2.) Masssive additional reforms are critical to address the 'bloated costs, sketchy financial practices' within the system.
3.) Any move to implement "1.)" without "2.)" should be resisted at all costs. The management of the system has been a disgrace. The operationl costs, including union and bureaucratic perks in general, are obscene. They've literally been borrowing and tearing up rail lines to keep the system and bureaucracy afloat.
4.) I seriously doubt "2.)" will be implemented. The More Money Solves All Problems crowd is already clamoring for more dough.
5.) The Big Dig is expected to end up costing in the vicinity of $16 billion -- roughly the size of the deficit we're now beholding. There's obviously not an exact correlation. But there is some correlation.
6.) What a friggin' mess and disgrace.Update
-- Great minds think alike: 'Massachusetts's Transportation Money Pit'
'A curt response'
Curt Schilling's blog
is certainly changing the dynamics
between athletes and sports writers. ... Dan Shaughnessy's response is pretty good. ...
'A working relationship'
An ex-legislator using the power of the budget as leverage against an independent agency? Perish the thought!
... Mayor Menino is spending big bucks
to upgrade City Hall. But he's plowing ahead on building a new Government Center
on the waterfront. Plans for the waterfront have now gone from: 1.) Building a new exciting Back Bay to 2.) Building a new quasi-drab Kendall Square to 3.) Building a new Government Center to replace an old Government Center that just about everyone agrees was a disaster from the start. So I guess you can say government is now going for a twofer: Wrecking Scollay Square and wrecking the future waterfront. Thanks, mayor! ... New suggested name for Fan Pier: Fortress Pier. ... To bring this post full-circle back to ex-legislators: They're at the state college trough.
... Not a good day for government. ...Update
caught this one
: $281,845 last year for a state trooper lieutenant, $122,000 of it in overtime. ... Repeat: Not a good day for government. ...
Strange bedfellows alert
I recently heard this interview
with the ever strange Brendan O'Neill
, who questions whether the word 'genocide' is deliberately overused by Western powers to justify imperialist interventions, such as in Kosovo. Then I read of this spat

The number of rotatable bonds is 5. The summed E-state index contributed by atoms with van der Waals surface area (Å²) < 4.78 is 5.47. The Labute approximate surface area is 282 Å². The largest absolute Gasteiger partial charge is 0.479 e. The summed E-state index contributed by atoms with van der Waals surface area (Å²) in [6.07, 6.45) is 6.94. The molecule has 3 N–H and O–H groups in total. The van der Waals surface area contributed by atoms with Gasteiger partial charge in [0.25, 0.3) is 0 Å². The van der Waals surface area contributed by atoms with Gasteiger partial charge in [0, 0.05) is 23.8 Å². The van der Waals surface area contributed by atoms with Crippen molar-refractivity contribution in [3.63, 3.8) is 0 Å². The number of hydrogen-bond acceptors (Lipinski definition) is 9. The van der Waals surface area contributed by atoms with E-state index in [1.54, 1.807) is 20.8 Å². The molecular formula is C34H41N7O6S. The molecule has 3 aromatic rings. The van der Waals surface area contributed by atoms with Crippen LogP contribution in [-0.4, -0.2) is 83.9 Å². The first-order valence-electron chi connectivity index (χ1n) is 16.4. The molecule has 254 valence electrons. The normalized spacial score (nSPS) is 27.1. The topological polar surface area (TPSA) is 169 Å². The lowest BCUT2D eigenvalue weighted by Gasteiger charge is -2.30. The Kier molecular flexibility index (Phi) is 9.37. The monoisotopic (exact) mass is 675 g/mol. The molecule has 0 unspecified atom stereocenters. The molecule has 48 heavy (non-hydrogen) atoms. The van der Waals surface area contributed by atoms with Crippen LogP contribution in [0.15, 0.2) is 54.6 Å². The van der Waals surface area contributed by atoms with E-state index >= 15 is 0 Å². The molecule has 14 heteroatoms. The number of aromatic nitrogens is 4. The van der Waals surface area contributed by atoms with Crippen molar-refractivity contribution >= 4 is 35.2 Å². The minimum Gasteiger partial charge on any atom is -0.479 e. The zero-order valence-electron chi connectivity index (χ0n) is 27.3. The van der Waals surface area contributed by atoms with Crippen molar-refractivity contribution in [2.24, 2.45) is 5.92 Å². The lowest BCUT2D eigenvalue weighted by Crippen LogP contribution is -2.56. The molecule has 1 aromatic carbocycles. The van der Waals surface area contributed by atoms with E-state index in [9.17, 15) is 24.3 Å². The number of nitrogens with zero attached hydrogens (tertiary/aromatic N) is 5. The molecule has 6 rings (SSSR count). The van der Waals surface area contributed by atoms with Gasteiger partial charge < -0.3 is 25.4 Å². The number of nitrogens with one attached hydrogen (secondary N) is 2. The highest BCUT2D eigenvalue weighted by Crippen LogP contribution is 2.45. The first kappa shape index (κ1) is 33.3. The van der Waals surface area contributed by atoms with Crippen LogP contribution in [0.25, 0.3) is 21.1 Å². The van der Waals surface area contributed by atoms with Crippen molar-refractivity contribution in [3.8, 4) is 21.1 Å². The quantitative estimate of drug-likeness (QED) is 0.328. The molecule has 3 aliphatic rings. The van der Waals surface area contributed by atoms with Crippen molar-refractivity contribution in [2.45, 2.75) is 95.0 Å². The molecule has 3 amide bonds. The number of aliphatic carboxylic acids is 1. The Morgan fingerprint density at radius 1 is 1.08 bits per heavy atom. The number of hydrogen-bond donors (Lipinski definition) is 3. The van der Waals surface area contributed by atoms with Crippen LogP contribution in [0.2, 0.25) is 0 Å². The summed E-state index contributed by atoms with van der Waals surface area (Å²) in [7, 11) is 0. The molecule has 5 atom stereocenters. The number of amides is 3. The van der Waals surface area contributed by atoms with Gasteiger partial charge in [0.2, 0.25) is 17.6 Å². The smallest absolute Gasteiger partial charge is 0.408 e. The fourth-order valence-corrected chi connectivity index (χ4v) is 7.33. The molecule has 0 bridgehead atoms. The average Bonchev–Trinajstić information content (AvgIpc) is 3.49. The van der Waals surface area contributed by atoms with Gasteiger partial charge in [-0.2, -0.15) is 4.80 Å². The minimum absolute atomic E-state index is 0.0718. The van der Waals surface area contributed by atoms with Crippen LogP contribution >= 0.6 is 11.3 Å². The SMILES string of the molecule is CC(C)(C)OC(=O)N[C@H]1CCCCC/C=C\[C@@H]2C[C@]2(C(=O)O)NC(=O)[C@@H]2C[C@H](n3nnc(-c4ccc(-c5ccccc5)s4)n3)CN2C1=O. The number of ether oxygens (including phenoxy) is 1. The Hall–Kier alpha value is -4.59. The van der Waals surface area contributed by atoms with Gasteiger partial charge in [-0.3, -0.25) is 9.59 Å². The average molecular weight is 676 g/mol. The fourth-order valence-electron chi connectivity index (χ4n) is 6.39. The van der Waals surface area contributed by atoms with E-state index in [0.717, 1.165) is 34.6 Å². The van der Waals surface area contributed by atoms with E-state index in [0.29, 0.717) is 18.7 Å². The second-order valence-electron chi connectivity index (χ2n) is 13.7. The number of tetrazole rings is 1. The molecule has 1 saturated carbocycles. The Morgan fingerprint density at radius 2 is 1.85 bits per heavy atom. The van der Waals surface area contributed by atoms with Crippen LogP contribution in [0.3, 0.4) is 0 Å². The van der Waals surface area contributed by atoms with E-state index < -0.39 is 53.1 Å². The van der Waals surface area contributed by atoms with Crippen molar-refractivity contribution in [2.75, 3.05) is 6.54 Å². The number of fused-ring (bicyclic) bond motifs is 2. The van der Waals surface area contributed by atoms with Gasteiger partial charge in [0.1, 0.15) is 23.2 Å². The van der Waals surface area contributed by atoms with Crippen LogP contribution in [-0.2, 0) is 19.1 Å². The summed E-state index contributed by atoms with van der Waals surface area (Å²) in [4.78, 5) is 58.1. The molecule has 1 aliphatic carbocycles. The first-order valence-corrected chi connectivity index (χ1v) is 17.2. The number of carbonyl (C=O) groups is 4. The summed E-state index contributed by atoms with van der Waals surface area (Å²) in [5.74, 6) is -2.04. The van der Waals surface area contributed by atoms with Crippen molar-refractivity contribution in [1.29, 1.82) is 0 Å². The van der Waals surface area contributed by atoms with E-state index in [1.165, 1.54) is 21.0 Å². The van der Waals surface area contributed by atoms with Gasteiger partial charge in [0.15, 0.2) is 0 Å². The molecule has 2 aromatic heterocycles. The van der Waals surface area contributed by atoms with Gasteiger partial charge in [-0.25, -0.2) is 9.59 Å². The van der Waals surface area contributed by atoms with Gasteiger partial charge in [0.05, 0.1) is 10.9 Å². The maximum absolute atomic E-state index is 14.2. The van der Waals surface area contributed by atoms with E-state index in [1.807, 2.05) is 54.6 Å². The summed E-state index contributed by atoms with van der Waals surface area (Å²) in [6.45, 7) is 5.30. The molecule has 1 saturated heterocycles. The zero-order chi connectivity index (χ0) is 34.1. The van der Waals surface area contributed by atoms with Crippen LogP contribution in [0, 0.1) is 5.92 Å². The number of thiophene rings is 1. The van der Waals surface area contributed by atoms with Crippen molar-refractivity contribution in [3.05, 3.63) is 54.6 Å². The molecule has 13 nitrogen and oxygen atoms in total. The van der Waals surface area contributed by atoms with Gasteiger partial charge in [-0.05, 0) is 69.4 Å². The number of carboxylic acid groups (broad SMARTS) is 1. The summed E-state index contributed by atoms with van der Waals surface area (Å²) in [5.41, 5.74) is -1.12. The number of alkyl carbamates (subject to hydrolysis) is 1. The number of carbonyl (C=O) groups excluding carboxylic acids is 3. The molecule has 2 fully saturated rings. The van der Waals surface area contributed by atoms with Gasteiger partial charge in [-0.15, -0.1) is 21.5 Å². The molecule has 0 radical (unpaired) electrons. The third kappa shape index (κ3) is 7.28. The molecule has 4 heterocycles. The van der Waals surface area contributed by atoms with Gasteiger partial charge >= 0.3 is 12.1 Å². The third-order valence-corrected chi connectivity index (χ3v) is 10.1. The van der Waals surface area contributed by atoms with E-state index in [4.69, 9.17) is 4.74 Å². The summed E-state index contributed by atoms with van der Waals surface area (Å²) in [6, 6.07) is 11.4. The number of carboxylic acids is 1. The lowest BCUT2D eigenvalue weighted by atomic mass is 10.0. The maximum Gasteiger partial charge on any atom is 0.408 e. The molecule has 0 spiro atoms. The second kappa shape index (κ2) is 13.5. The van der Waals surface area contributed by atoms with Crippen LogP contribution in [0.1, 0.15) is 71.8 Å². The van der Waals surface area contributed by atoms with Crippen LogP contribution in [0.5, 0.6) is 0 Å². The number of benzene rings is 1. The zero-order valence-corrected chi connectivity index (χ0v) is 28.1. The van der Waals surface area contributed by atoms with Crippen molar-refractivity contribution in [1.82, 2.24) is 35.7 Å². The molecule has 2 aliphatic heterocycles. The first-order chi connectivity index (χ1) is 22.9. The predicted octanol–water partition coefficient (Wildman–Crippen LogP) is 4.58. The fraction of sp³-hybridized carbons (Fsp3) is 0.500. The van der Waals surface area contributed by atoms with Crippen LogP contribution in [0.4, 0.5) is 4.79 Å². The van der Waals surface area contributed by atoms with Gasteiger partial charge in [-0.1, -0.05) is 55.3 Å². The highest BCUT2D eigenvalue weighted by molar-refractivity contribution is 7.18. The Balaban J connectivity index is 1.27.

between Alexander Cockburn and Michael Berube over what exactly is an anti-war activist, with Cockburn apparently arguing you had to oppose U.S. actions in Kosovo and Afghanistan, as well as in Iraq, in order to rise to a level of moral purity. Kosovo again. Hmmm. Anyway, keep in mind O'Neill considers himself a lefty who feels right at home writing anti-Israel pieces
for the American Conservative.
A partial explanation for the Great Lefty-Righty Convergence emerges: Most everthing the West does is wrong. With caveats of course. ... Just pointing out how strange our politics have become. ... Stranger still: Georgie Anne Geyer
is also writing for the American Conservative. Not a bad piece on American political dynasties, BTW.
'Political theater,' Part II
The real issue: 'The I-word (incompetence)'Update
-- Charles writes in:
"Yet the addition of extraordinary public servants Josh Bolten, Tony Snow and Rob Portman has not changed the image of incompetence."
Tony Snow is an extraordinary public servant? This must be some new definition of extraordinary with which I am unfamiliar. The fact that our tax dollars have gone to pay people like Rumsfeld, Gonzales is galling. But to pay our taxes to have Tony Snow lie to us? I guess Novak had to go to the bottom of the barrel to find anyone in the Bush administration untainted by corruption or incompetence and when you hit the bottom of the barrel, I guess you get bottom feeders like Snow.
If Danny Ainge ...
Watching Ohio State and Greg Oden
last night, I thought of the 'silly'
spat over Danny Ainge sitting too close to Kevin Durant's mom at a recent NCAA game. But here's the problem: It's not silly if Dan is leaning toward Durant over Oden if the Celts get the No. 1 NBA draft pick. I have this awful feeling Danny's going in the Durant direction. ... Hub Blog to Danny: 1.) Shaq, not Kobe, has proven to be the champ; 2.) The Celts don't need another Paul Pierce. ...
'Turns my stomach a little bit'
Good piece on the 'community service arms race'
among atoning celebrities and aspiring college students. The latter category has increasingly bothered me in recent years. Nothing against community service, previously known as 'volunteer charitable work.' But it's really become an obnoxious resume-stuffing ploy pushed by hyper-competitive parents. Glad to see some colleges wising up to the scams. Maybe they'll go retro and start giving extra credit to kids who, you know, actually hold 'summer jobs.' ...
'House of Meetings'
By pure coincidence, I picked up a copy of Martin Amis's 'House of Meetings'
soon after reading Anne Applebaum's 'Gulag.'